So, first off I really should have read this three months ago when I first got the ARC, but I got caught up with summer reading and other reading... TSo, first off I really should have read this three months ago when I first got the ARC, but I got caught up with summer reading and other reading... This was about to expire from my e-reader, so I figured I better read it before I lost my chance (I don't think any of my libraries have it...).
It was completely awesome! (even though I didn't catch all the references) I don't think anyone who was only 3 or 4 at the end of the 80's could really have gotten all of them without being some kind of scholar (or obsessive), but they didn't detract from the story when they were too obscure for me.
What did somewhat distract me was that very little was said about what could be done with the world as badly off as it was (only 30 years from now). Art3mis wanted to feed everyone and Parzival wanted to escape, but neither of those are actual solutions to the problem and Art3mis couldn't see that her solution was no more mature than his. The story was fascinating in that it was very much like a video game, but it also had the same lack of depth with which some game plots struggle. It had quite a few really good ideas for jumping off points but then didn't quite go anywhere from them. Even the in-game world had some issues (such as why would people continue playing once they were max level and could basically do whatever they wanted; there is an addiction and community factor, but would it really be enough), that after thinking about them don't quite work.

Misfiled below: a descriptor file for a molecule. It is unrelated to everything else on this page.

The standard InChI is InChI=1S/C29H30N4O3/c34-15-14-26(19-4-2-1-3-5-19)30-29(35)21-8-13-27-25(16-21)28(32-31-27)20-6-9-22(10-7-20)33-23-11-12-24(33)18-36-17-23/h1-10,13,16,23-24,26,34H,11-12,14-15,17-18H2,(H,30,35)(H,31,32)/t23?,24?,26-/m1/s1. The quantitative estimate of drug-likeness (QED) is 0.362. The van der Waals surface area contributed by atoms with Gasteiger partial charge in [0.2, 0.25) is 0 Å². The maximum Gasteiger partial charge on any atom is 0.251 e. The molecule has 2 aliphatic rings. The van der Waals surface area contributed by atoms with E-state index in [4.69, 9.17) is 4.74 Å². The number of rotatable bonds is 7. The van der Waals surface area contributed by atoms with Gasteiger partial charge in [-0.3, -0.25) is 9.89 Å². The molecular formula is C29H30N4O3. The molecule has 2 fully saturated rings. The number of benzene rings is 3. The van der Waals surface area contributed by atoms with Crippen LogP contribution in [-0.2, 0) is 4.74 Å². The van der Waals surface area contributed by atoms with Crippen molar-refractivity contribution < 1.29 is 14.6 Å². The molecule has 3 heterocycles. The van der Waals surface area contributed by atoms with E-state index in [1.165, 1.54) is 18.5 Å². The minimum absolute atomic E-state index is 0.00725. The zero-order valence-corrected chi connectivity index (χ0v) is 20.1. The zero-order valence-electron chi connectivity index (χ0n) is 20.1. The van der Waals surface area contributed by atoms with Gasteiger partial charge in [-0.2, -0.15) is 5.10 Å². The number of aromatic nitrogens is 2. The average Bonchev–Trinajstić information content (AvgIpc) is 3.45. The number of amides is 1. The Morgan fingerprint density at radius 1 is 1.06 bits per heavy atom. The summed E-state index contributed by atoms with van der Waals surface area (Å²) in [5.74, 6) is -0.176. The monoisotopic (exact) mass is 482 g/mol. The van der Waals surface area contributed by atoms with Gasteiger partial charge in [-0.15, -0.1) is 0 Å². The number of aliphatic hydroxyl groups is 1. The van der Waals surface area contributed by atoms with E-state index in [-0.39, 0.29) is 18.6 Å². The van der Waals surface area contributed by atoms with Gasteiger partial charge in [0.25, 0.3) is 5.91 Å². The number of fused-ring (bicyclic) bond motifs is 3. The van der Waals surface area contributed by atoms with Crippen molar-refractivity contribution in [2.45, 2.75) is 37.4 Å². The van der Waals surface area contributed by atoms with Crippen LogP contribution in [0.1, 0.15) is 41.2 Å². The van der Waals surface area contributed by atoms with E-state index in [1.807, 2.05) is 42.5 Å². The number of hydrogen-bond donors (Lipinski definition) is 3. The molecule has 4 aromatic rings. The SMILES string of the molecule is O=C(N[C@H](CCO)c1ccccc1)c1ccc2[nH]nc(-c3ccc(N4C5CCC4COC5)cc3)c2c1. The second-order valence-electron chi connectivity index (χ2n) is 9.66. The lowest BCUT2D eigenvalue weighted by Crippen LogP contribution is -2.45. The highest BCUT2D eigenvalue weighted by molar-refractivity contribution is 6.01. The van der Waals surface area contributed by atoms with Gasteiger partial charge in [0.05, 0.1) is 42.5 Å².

Luckily, the story is immersive enough to keep you hooked from beginning to end without giving you time to consider the inconsistencies. I especially loved little touches like MTFBWYA as a sign off even though I had to Google it because I'm bad with acronyms.
I don't remember there being as much language as I expected there to be, but there might have been curse words that I didn't catch because I was reading this as an adult novel and not really looking for them. There was mention of masturbating with a life size doll/robot/joystick thing, but other than that and mention of wanting to meet and kiss in real life there wasn't any sex or sexual innuendo. Oh, and discussion that masturbation was a key to society forming because it let our higher brain cells have a chance to function that I thought was hilarious. There was quite a bit of violence including murder, terrorism, blowing people up in real life and in the game (which in this book was almost as bad), a character was killed in real life and several were threatened with kidnapping and eventual death. The battles in the game were actually fairly epic and cool rather than bloody and violent, but still there were battles....more
I have to say that the only things this book lost points for were how inconclusive Butcher was about whether the sheer viciousness of Harry's revengeI have to say that the only things this book lost points for were how inconclusive Butcher was about whether the sheer viciousness of Harry's revenge against another being in one scene was all his own or partially due to Lasciel's influence, bringing back a dead villain or at least making it look like he did, and (view spoiler)[making Lara the villain when I like her character so much otherwise. It just isn't fair that she is one of the best female monsters around that isn't always trying to kill Harry and yet she hatched a plot to kill more minor practitioners just to subvert the White Council... (hide spoiler)]